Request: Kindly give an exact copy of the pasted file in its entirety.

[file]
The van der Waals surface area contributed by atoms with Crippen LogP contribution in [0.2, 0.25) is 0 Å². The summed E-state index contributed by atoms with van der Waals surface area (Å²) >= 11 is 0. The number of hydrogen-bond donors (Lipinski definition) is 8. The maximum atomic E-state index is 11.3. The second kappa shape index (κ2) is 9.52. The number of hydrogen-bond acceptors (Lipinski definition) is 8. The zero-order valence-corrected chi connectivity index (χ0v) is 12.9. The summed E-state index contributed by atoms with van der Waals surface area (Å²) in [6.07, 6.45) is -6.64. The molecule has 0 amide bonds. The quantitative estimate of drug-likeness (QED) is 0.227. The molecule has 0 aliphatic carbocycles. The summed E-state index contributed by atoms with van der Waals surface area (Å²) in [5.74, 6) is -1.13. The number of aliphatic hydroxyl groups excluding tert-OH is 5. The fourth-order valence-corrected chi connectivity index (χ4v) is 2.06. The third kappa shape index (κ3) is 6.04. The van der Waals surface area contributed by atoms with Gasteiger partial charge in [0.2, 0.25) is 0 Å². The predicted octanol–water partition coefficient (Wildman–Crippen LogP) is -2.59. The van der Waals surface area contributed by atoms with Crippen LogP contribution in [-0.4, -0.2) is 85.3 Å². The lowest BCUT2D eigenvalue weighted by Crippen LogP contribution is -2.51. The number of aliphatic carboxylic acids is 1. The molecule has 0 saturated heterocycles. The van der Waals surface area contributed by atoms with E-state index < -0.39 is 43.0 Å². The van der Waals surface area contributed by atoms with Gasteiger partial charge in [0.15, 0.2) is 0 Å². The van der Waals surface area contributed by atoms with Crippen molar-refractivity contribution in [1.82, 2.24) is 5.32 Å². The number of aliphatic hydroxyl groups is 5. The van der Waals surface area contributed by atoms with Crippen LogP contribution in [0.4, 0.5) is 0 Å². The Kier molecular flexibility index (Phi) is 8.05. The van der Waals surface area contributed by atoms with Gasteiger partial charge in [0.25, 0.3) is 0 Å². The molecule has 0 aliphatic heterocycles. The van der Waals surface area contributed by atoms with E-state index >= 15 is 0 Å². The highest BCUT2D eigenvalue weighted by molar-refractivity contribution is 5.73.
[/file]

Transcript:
The van der Waals surface area contributed by atoms with Crippen LogP contribution in [0.2, 0.25) is 0 Å². The summed E-state index contributed by atoms with van der Waals surface area (Å²) >= 11 is 0. The number of hydrogen-bond donors (Lipinski definition) is 8. The maximum atomic E-state index is 11.3. The second kappa shape index (κ2) is 9.52. The number of hydrogen-bond acceptors (Lipinski definition) is 8. The zero-order valence-corrected chi connectivity index (χ0v) is 12.9. The summed E-state index contributed by atoms with van der Waals surface area (Å²) in [6.07, 6.45) is -6.64. The molecule has 0 amide bonds. The quantitative estimate of drug-likeness (QED) is 0.227. The molecule has 0 aliphatic carbocycles. The summed E-state index contributed by atoms with van der Waals surface area (Å²) in [5.74, 6) is -1.13. The number of aliphatic hydroxyl groups excluding tert-OH is 5. The fourth-order valence-corrected chi connectivity index (χ4v) is 2.06. The third kappa shape index (κ3) is 6.04. The van der Waals surface area contributed by atoms with Gasteiger partial charge in [0.2, 0.25) is 0 Å². The predicted octanol–water partition coefficient (Wildman–Crippen LogP) is -2.59. The van der Waals surface area contributed by atoms with Crippen LogP contribution in [-0.4, -0.2) is 85.3 Å². The lowest BCUT2D eigenvalue weighted by Crippen LogP contribution is -2.51. The number of aliphatic carboxylic acids is 1. The molecule has 0 saturated heterocycles. The van der Waals surface area contributed by atoms with E-state index < -0.39 is 43.0 Å². The van der Waals surface area contributed by atoms with Gasteiger partial charge in [0.15, 0.2) is 0 Å². The van der Waals surface area contributed by atoms with Crippen molar-refractivity contribution in [1.82, 2.24) is 5.32 Å². The number of aliphatic hydroxyl groups is 5. The van der Waals surface area contributed by atoms with Crippen LogP contribution in [0.4, 0.5) is 0 Å². The Kier molecular flexibility index (Phi) is 8.05. The van der Waals surface area contributed by atoms with Gasteiger partial charge in [0.25, 0.3) is 0 Å². The molecule has 0 aliphatic heterocycles. The van der Waals surface area contributed by atoms with E-state index >= 15 is 0 Å². The highest BCUT2D eigenvalue weighted by molar-refractivity contribution is 5.73.